Jumbo loan production — in particular non-GSE jumbos — has increased nicely the past few quarters, but it appears that hopes for a revival in the securitization market for these mortgages may be stillborn.
Secondary market participants and executives working on Jumbo securitizations said that although mortgage originators — in particular the megabanks — are now more willing to fund jumbos than any time during the past two years, they aren't eager to sell the product to some of the newly forming conduits.
In other words, firms that were hoping to securitize Jumbos may have to wait — a long time.
"I think it's true that very few firms are selling these loans into the secondary market," said Bill Dallas, CEO of Skyline Financial, Agoura Hills, Calif.
Skyline, though, isn't one of them. The nonbank lender is currently selling Jumbos to its warehouse provider, Ally Financial/GMAC Mortgage. It is also brokering Jumbos to other institutions, but just 20% of its $1.2 billion of annual fundings are Jumbo.
It's no secret in the industry that most of the highest volume producers of jumbo mortgages include the megabanks: Bank of America, JPMorgan Chase and Wells Fargo.
Another top-ranked jumbo funder is Union Bank of California, San Francisco, whose mortgage chief, Craig Cole, is more than happy to keep the loans on the bank's balance sheet. "We like the product and we keep it all," Cole said.
And that's the problem with the jumbo securitization market: with firms keeping the loans on their books, there's no product to sell forward into new securities.
The reasoning is simple: a bank's cost of funds (its deposits) might amount to a meager 1%.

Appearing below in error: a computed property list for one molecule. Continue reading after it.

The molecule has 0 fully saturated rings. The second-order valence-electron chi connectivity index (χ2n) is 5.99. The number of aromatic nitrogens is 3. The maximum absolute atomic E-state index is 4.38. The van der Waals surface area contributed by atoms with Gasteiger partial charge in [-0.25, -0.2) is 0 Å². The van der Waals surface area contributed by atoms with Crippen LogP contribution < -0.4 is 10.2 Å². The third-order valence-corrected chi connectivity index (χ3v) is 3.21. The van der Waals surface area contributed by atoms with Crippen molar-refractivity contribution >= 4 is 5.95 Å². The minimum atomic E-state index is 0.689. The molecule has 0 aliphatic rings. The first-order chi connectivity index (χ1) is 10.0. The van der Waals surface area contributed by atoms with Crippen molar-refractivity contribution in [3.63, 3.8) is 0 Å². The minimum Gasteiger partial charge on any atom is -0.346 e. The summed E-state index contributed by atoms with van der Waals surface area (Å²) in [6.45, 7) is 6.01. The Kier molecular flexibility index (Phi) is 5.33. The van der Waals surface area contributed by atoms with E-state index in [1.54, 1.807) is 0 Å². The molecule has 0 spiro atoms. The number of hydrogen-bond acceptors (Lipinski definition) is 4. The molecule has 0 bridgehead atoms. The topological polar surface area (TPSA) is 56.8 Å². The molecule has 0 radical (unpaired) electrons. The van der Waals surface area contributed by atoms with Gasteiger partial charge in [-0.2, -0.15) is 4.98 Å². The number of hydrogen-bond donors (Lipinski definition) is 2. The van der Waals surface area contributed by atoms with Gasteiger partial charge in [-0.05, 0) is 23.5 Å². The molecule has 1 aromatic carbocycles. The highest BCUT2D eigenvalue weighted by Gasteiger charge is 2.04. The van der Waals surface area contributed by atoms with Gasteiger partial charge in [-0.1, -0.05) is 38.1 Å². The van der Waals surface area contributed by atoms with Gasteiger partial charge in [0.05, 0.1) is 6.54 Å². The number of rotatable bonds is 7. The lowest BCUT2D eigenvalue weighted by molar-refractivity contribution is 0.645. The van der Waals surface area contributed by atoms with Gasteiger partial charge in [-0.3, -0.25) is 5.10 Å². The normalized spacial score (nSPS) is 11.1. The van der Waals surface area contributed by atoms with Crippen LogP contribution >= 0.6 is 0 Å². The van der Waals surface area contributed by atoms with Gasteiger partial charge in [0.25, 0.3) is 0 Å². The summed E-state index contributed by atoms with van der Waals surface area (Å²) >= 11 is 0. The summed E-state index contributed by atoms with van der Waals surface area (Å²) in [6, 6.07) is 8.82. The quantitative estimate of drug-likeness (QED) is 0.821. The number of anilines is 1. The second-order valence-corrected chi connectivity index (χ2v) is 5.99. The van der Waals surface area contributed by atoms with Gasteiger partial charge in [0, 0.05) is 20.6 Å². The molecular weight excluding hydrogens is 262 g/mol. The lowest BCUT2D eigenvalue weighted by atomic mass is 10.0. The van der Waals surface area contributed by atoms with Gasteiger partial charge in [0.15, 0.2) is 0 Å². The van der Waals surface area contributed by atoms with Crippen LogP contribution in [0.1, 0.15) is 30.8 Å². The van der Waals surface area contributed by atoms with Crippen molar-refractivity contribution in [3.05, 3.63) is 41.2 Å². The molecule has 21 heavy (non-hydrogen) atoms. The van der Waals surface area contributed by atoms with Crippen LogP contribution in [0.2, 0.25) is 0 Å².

Jumbos are being originated at 4.5% and even higher, allowing the holder of the paper to reap a huge spread. (As for mortgage bankers “borrowing short and lending long” on Jumbos, most have the problem beat: the loans tend to reset after three to five years.)
And since most Jumbo lenders require at least 20% down on these loans (which are north of $729,750), the originator can sleep at night because the borrower has plenty of "skin in the game."
This leaves firms such as Redwood Trust, Mill Valley, Calif., without any pipeline of new loans to place into bonds.
Back in the spring Redwood securitized $238 million of Jumbos, the first "private label" MBS deal in almost two years. The bonds were healthily oversubscribed and Redwood, which could not be reached for comment for this article, is eager to do another deal. But the publicly traded REIT is not an originator of loans—either on a retail or wholesale basis and must depend on mortgage bankers for product flow. And therein lies the problem: a lack of sellers.
Kyle Hufford, a mortgage banker who recently accepted a job with Wells Fargo in its private banking division, said he sees no "real vast MBS coming for Jumbos," adding that it's mainly a portfolio product these days.
Meanwhile, jumbo originations in the primary market are picking up. According to preliminary survey figures compiled by National Mortgage News, in the second quarter total loan production fell by 21% compared to 2Q09. But jumbo fundings by 10 firms sampled by National Mortgage News saw their originations in the sector spike by 56%.
Leading the pack was Wells Fargo originating $3.7 billion in Jumbos — an impressive 40% gain year-over-year. Wells is putting the loans on its books.
But as Dallas pointed out, "Not every lender has that ability. There's a whole host of firms with capital problems." Wells, though, isn't one of them.